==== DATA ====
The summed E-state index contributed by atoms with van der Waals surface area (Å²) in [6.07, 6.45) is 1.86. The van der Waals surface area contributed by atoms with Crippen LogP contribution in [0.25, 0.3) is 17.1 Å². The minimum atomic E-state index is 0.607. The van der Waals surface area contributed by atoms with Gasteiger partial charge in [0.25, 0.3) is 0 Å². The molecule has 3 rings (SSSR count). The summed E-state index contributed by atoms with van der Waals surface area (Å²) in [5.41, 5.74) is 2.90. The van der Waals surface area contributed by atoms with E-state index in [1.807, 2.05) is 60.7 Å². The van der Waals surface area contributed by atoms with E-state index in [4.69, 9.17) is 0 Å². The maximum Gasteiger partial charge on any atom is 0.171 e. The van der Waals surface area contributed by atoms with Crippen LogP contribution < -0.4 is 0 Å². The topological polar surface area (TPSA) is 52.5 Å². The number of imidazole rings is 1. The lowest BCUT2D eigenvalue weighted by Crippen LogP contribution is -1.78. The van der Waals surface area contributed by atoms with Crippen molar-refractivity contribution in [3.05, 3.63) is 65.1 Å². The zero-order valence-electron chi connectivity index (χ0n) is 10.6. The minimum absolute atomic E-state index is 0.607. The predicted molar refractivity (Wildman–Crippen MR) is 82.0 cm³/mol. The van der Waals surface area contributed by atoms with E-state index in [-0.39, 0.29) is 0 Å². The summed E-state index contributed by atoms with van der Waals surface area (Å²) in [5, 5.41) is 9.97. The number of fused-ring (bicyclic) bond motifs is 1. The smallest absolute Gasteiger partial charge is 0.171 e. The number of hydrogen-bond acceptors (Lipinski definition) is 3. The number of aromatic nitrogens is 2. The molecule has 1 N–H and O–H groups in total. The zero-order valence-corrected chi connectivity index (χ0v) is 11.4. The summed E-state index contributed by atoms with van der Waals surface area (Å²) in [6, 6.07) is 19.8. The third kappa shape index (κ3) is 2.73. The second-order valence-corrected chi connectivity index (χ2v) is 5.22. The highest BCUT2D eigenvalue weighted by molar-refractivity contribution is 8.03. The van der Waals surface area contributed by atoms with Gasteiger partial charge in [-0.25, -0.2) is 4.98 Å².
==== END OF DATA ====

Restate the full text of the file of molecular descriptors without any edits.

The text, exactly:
The summed E-state index contributed by atoms with van der Waals surface area (Å²) in [6.07, 6.45) is 1.86. The van der Waals surface area contributed by atoms with Crippen LogP contribution in [0.25, 0.3) is 17.1 Å². The minimum atomic E-state index is 0.607. The van der Waals surface area contributed by atoms with Gasteiger partial charge in [0.25, 0.3) is 0 Å². The molecule has 3 rings (SSSR count). The summed E-state index contributed by atoms with van der Waals surface area (Å²) in [5.41, 5.74) is 2.90. The van der Waals surface area contributed by atoms with E-state index in [1.807, 2.05) is 60.7 Å². The van der Waals surface area contributed by atoms with E-state index in [4.69, 9.17) is 0 Å². The maximum Gasteiger partial charge on any atom is 0.171 e. The van der Waals surface area contributed by atoms with Crippen LogP contribution < -0.4 is 0 Å². The topological polar surface area (TPSA) is 52.5 Å². The number of imidazole rings is 1. The lowest BCUT2D eigenvalue weighted by Crippen LogP contribution is -1.78. The van der Waals surface area contributed by atoms with Crippen molar-refractivity contribution in [3.05, 3.63) is 65.1 Å². The zero-order valence-electron chi connectivity index (χ0n) is 10.6. The minimum absolute atomic E-state index is 0.607. The predicted molar refractivity (Wildman–Crippen MR) is 82.0 cm³/mol. The van der Waals surface area contributed by atoms with E-state index in [-0.39, 0.29) is 0 Å². The summed E-state index contributed by atoms with van der Waals surface area (Å²) in [5, 5.41) is 9.97. The number of fused-ring (bicyclic) bond motifs is 1. The smallest absolute Gasteiger partial charge is 0.171 e. The number of hydrogen-bond acceptors (Lipinski definition) is 3. The number of aromatic nitrogens is 2. The molecule has 1 N–H and O–H groups in total. The zero-order valence-corrected chi connectivity index (χ0v) is 11.4. The summed E-state index contributed by atoms with van der Waals surface area (Å²) in [6, 6.07) is 19.8. The third kappa shape index (κ3) is 2.73. The second-order valence-corrected chi connectivity index (χ2v) is 5.22. The highest BCUT2D eigenvalue weighted by molar-refractivity contribution is 8.03. The van der Waals surface area contributed by atoms with Gasteiger partial charge in [-0.25, -0.2) is 4.98 Å².